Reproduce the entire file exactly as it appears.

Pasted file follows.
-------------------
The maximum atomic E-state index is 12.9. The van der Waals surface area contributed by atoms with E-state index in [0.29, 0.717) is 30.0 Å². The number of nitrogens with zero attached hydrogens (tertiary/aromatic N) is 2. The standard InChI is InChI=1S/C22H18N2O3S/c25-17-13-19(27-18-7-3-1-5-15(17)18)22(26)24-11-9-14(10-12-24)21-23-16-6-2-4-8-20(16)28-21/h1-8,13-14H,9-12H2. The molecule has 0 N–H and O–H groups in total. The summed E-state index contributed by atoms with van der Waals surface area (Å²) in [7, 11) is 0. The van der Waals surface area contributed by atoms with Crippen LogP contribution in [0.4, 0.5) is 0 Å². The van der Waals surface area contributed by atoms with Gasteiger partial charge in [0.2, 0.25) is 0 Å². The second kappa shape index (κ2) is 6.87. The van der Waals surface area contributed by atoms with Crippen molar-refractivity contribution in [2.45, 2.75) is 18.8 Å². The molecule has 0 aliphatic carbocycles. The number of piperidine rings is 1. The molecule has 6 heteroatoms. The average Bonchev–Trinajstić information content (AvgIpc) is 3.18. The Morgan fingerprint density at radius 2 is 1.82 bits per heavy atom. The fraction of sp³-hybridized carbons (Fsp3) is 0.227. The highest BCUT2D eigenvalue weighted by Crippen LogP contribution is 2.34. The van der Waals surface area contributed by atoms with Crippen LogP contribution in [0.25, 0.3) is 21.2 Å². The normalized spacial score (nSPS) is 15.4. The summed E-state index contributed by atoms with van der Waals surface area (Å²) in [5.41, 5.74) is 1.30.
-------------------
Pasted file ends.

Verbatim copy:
The maximum atomic E-state index is 12.9. The van der Waals surface area contributed by atoms with E-state index in [0.29, 0.717) is 30.0 Å². The number of nitrogens with zero attached hydrogens (tertiary/aromatic N) is 2. The standard InChI is InChI=1S/C22H18N2O3S/c25-17-13-19(27-18-7-3-1-5-15(17)18)22(26)24-11-9-14(10-12-24)21-23-16-6-2-4-8-20(16)28-21/h1-8,13-14H,9-12H2. The molecule has 0 N–H and O–H groups in total. The summed E-state index contributed by atoms with van der Waals surface area (Å²) in [7, 11) is 0. The van der Waals surface area contributed by atoms with Crippen LogP contribution in [0.4, 0.5) is 0 Å². The van der Waals surface area contributed by atoms with Gasteiger partial charge in [0.2, 0.25) is 0 Å². The second kappa shape index (κ2) is 6.87. The van der Waals surface area contributed by atoms with Crippen molar-refractivity contribution in [2.45, 2.75) is 18.8 Å². The molecule has 0 aliphatic carbocycles. The number of piperidine rings is 1. The molecule has 6 heteroatoms. The average Bonchev–Trinajstić information content (AvgIpc) is 3.18. The Morgan fingerprint density at radius 2 is 1.82 bits per heavy atom. The fraction of sp³-hybridized carbons (Fsp3) is 0.227. The highest BCUT2D eigenvalue weighted by Crippen LogP contribution is 2.34. The van der Waals surface area contributed by atoms with Crippen LogP contribution in [0.25, 0.3) is 21.2 Å². The normalized spacial score (nSPS) is 15.4. The summed E-state index contributed by atoms with van der Waals surface area (Å²) in [5.41, 5.74) is 1.30.